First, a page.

Armenia (officially the Republic of Armenia) is a landlocked country in Transcaucasia region. Geographically it is located in Southwestern Asia, however with its cultural and political stance, it is considered a European country. From north it is bordered by Georgia, from east by Azerbaijan, from southeast by Mountainous Karabagh, from south by Iran, from southwest by the Autonomy of Nakhijevan, which is a part of Azerbaijan, and from west by Turkey. The capital city is Yerevan.
The population is 3.026.900, 90% of which are Armenians. The state language is Armenian. The state religion of Armenia is Christianity.
The history of Armenia as an established nation with government starts from the 6th century BC. The process of formation of Armenian people started from the 8th century BC.
Many crucial historical events relate to the Armenian Plateau. In the very beginning of the Bible, in the 2nd chapter of Genesis it is written about Eden and the 4 rivers going out of it (Genesis 2.10-14). Two of them are Euphrates and Tigris. From the Armenian Plateau also four rivers go out, two of them are Euphrates and Tigris… taking into account these facts, we can conclude that Eden was situated on the Armenian Plateau. It follows therefrom that humanity originated from this region. We take into account other facts as well; many nations (Britons, Basques, Bavarians, Gauls) note in their epic works and histories that their ancestors came from the Armenian Plateau (in some writings ‘‘from the Land of Gods’’).
In the territory of historical Armenia, the Mount of Ararat is located, upon which according to the Bible Noah’s Ark rested. This fact again stresses that humanity has originated from this area the second time. Japheth, one of Noah’s three sons (Shem, Ham, Japheth), had a son whose name was Gomer, who bore Togarmah.Togarmah was the father of the Patriarch of Armenian nation, Hayk. That is the reason Armenia is mentioned in some passages of the Scriptures; also, in the literature of the medieval period, Armenia was often replaced with synonymous ‘‘Torgarmah’s House’’ and ‘‘The Land of Ararat’’.
In 301 AD, during the reign of Armenian king Tiridades the 3rd, by strivings of the first Patriarch of Armenia, Gregory the Illuminator, Christianity was adopted officially as the state religion of the Greater Armenia; thus Armenia has become the first country on the globe to accept Christianity as a state religion.
Armenians are one of those unique nations that were persecuted and underwent extermination because of their faith. The greatest massacre the Armenian nation experienced was on the rise of the 20th century, when in their historical homeland, the Western Armenia (today’s Turkey), Armenians underwent mass displacement simply and 1,5 million Armenians were massacred because of being Christian. Even today, there are tens of thousands of Armenians, who live in their age-old homeland, the Western Armenia, but they do not disclose their identity and present themselves as Muslim Turks, for personal safety.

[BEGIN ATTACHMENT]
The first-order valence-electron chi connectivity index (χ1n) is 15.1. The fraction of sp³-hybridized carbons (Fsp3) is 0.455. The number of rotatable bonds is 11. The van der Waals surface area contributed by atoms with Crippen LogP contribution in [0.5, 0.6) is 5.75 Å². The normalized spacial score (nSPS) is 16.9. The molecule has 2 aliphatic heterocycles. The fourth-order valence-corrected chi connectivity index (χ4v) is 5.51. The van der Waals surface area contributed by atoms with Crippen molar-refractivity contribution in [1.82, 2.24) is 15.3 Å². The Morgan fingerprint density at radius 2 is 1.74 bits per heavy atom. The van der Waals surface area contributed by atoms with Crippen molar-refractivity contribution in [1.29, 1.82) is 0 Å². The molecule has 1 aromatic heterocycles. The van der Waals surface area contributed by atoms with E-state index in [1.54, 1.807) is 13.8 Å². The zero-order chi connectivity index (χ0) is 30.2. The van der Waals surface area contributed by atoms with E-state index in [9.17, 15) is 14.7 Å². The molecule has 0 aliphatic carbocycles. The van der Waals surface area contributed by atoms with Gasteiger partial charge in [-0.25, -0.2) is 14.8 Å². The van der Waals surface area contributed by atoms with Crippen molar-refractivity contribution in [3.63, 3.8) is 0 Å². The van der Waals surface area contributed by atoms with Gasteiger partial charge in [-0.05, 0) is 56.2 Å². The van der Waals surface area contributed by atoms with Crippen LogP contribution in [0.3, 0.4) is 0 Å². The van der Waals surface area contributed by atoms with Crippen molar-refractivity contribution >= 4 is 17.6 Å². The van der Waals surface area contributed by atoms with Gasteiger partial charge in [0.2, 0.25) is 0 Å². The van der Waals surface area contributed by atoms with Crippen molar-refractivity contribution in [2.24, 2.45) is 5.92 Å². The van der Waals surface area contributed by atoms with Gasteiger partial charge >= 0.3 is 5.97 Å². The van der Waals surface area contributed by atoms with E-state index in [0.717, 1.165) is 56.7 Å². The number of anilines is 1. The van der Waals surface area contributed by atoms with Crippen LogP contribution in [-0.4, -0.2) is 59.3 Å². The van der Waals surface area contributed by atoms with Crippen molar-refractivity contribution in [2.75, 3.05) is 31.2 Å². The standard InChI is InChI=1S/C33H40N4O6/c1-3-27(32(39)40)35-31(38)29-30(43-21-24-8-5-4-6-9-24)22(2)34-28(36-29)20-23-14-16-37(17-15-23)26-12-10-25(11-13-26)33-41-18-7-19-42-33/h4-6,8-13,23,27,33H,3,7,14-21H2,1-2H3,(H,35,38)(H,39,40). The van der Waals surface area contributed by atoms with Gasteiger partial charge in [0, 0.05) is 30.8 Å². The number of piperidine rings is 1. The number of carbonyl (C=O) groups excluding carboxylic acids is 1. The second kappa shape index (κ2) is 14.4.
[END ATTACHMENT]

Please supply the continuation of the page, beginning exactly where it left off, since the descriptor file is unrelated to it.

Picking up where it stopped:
During the Soviet period, when any religion was forbidden throughout the whole Soviet Union, in Armenia there were underground Christian Churches. After the collapse of the Soviet Union, Protestant Churches started to flourish.
Today the Republic of Armenia is a secular country; however, the Constitution acknowledges exclusive role of the Armenian Apostolic Church in spiritual life of Armenian people. The Church is called Apostolic, as its founders were Thaddeus and Bartholomew, the Apostles of Jesus Christ, who first preached Christianity in Armenia and were martyred here. From that time, Christianity entered to Armenia from Assyria and Cappadocia, and first was spread in the southern and western regions and colonies of the Greater Armenia.
The absolute majority of the population is Christian. Among the religious minorities are Catholics, Molokans, Russian Orthodox Christians, Evangelical Christians, Baptists, Pentecostal Christians, Charismatic Christians, Jehovah’s Witnesses, Mormons, Yezidis, Judaists, Sunni Muslims (especially Kurds) and Shia Muslims. In all, in the Republic of Armenia 66 religious communities are registered. Today attitude toward religious minorities in Armenia is positive; however, it is strange to state the intolerant attitude of the Apostolic Church toward Evangelical Churches, by labeling them as sects.